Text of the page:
Kelly Partners Group & Accountancy Roll-Ups | In Practise

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Kelly Partners Group & Accountancy Roll-Ups

Former Chairman at Redbubble and Director at Stockford

Kelly Partners Group

Why is this company interesting?

Kelly Partners Group (KPG) is based in Sydney, Australia. KPG does tax accounting for private companies and their owners. The firm was founded 15 years ago by Brett Kelly and went public in mid-2017. It consists of 26 operating units. 49% of each unit is owned by the partner and 51% by the parent. With around 9,500 customers, KPG has a total turnover of A$48.9 million and an EBITDA margin of 33%.

Since its foundation, the company has grown revenues by 30% per year. KPG systematically acquires smaller tax firms. The purchase price multiple is usually six times the cash flow post implementation of KPG best practices. Banks finance about two-thirds of the full price and the rest is financed by a vendor loan. As a result, KPG can grow through acquisitions without having to reinvest its equity. This creates a fabulous compounding engine.

Brett Kelly, the CEO of KPG, owns 50% of the company. There may be an element of key man risk as the firm appears to be reliant on Brett for upholding the culture and driving the vision for the firm.


Executive Bio

Richard Cawsey

Former Chairman at Redbubble and Director at Stockford

Richard has over 30 years of executive experience across financial services and technology startups. He is a Former Director at Stockford, an Australian accountancy roll up and is the Former Chairman at Redbubble, the Australian consumer marketplace, where he was an early angel investor and Chair for 10 years. Richard started his career at Morgan Stanley before joining St Georges Bank where he became Stockford Director. Richard now runs Denali Venture Partners and is an investor and advisor to many early stage technology companies globally.Read more

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Interview Transcript

Disclaimer: This interview is for informational purposes only and should not be relied upon as a basis for investment decisions. In Practise is an independent publisher and all opinions expressed by guests are solely their own opinions and do not reflect the opinion of In Practise.

Richard, can you share some context to back when you first joined Stockford, many years ago?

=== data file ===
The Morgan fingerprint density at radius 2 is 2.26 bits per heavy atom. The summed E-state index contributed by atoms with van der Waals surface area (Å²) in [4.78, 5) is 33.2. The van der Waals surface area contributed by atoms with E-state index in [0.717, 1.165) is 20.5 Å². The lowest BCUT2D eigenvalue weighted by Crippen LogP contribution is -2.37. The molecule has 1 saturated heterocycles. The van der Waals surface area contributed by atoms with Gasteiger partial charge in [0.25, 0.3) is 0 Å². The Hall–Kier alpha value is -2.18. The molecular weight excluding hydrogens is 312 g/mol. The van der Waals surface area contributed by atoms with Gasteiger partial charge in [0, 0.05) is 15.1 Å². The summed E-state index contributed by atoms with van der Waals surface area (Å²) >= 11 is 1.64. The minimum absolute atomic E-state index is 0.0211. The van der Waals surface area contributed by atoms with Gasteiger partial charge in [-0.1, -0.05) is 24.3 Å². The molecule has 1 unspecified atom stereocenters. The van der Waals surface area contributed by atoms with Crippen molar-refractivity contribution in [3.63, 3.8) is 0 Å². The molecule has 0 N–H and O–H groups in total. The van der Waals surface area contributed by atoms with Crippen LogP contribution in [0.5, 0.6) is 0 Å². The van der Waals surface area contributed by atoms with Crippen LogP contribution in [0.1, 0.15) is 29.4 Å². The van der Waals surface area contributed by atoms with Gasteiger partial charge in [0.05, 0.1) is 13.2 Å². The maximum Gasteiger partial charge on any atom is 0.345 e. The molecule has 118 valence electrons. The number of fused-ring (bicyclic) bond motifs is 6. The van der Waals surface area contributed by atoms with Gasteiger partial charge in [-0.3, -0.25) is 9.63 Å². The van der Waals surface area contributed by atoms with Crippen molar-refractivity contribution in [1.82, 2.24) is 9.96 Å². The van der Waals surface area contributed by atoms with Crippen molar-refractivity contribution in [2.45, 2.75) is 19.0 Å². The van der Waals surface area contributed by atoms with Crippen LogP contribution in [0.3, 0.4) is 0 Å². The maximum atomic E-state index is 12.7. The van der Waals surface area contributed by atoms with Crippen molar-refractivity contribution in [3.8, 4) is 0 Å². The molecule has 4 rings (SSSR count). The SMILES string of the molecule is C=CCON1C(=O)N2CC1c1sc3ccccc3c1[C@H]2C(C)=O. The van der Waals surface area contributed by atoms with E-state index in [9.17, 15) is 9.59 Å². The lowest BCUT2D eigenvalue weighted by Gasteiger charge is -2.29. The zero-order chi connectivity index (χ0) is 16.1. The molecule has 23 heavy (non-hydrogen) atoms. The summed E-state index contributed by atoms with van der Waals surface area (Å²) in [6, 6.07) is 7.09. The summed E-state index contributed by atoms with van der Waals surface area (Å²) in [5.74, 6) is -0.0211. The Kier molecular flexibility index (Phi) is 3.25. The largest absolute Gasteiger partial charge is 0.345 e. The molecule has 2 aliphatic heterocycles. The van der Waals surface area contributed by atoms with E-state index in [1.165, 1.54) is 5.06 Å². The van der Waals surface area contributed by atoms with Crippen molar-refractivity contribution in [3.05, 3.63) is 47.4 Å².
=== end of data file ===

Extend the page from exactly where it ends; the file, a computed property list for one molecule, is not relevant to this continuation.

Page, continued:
I was a Group Executive for St George Bank, in their investment services business. One part of that was a company called Silcorp which was one of Australia’s first and leading master trust in ancillary services. As part of their strategy, they were looking at how they would build an ecosystem and Stockford was about to go through an IPO at that stage. We got a very good price to go into Stockford, pre-IPO, and they were going to form an alliance with St George, to back up one part of their strategy, which was to build out wealth management and offer that through all of their rolled up accounting practices.

We did that investment and I was the responsible executive for that area, so I went onto their board, and that’s how I got involved in Stockford.

What was Stockford’s strategy?

They thought there was an opportunity to create an accounting practice of scale, by rolling up and creating a branded offering in the marketplace, around accounting practices. They were acquiring practices for somewhere between 0.9 times revenue up to about 1.2 times revenue, depending on the type of revenue. They were looking at how they rolled up those practices and they thought there was a significant arbitrage between what public markets would reward and what they could acquire that revenue and those businesses for.

They had a focus on small business. They also had a focus on the entrepreneurial side of it and then on the larger private clients. In that sense, it is a bit like Kelly+Partners.

So focusing on SMEs but also trying to cross-sell wealth management business?

Pretty much, but behind every small business is a small business owner and so it’s the wealth management around that entrepreneurial area; that was where the focus was.